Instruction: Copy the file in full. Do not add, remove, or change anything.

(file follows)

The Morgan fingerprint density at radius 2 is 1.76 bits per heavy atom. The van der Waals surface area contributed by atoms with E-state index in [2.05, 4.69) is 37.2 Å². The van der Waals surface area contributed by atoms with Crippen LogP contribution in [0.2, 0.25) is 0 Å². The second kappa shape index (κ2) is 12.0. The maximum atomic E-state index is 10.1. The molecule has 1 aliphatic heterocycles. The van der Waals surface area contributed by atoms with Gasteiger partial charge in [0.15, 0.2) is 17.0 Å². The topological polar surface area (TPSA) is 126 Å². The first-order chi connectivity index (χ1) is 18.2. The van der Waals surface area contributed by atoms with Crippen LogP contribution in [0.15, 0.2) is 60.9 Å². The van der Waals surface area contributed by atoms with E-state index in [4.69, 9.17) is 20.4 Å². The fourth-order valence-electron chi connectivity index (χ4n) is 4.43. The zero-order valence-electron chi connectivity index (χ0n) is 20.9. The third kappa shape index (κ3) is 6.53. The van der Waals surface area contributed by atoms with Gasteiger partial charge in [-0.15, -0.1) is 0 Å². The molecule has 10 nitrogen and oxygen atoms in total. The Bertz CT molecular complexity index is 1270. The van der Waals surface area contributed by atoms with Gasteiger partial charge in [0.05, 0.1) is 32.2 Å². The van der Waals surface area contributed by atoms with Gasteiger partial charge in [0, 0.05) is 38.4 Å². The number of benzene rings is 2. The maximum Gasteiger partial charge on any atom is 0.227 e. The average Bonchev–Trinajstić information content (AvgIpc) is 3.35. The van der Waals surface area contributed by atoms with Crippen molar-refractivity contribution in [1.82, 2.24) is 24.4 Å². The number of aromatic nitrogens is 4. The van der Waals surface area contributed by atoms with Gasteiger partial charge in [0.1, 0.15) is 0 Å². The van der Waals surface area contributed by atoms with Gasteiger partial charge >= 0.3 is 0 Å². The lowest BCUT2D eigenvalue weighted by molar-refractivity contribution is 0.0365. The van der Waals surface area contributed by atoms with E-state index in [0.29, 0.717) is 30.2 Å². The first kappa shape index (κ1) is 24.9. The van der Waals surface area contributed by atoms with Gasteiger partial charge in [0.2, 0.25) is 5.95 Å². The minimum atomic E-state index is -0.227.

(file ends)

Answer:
The Morgan fingerprint density at radius 2 is 1.76 bits per heavy atom. The van der Waals surface area contributed by atoms with E-state index in [2.05, 4.69) is 37.2 Å². The van der Waals surface area contributed by atoms with Crippen LogP contribution in [0.2, 0.25) is 0 Å². The second kappa shape index (κ2) is 12.0. The maximum atomic E-state index is 10.1. The molecule has 1 aliphatic heterocycles. The van der Waals surface area contributed by atoms with Gasteiger partial charge in [0.15, 0.2) is 17.0 Å². The topological polar surface area (TPSA) is 126 Å². The first-order chi connectivity index (χ1) is 18.2. The van der Waals surface area contributed by atoms with Crippen LogP contribution in [0.15, 0.2) is 60.9 Å². The van der Waals surface area contributed by atoms with E-state index in [4.69, 9.17) is 20.4 Å². The fourth-order valence-electron chi connectivity index (χ4n) is 4.43. The zero-order valence-electron chi connectivity index (χ0n) is 20.9. The third kappa shape index (κ3) is 6.53. The van der Waals surface area contributed by atoms with Gasteiger partial charge in [-0.15, -0.1) is 0 Å². The molecule has 10 nitrogen and oxygen atoms in total. The Bertz CT molecular complexity index is 1270. The van der Waals surface area contributed by atoms with Gasteiger partial charge in [0.05, 0.1) is 32.2 Å². The van der Waals surface area contributed by atoms with Gasteiger partial charge in [0, 0.05) is 38.4 Å². The number of benzene rings is 2. The maximum Gasteiger partial charge on any atom is 0.227 e. The average Bonchev–Trinajstić information content (AvgIpc) is 3.35. The van der Waals surface area contributed by atoms with Crippen molar-refractivity contribution in [1.82, 2.24) is 24.4 Å². The number of aromatic nitrogens is 4. The van der Waals surface area contributed by atoms with Gasteiger partial charge in [0.1, 0.15) is 0 Å². The van der Waals surface area contributed by atoms with Gasteiger partial charge >= 0.3 is 0 Å². The lowest BCUT2D eigenvalue weighted by molar-refractivity contribution is 0.0365. The van der Waals surface area contributed by atoms with E-state index in [0.29, 0.717) is 30.2 Å². The first kappa shape index (κ1) is 24.9. The van der Waals surface area contributed by atoms with Gasteiger partial charge in [0.2, 0.25) is 5.95 Å². The minimum atomic E-state index is -0.227.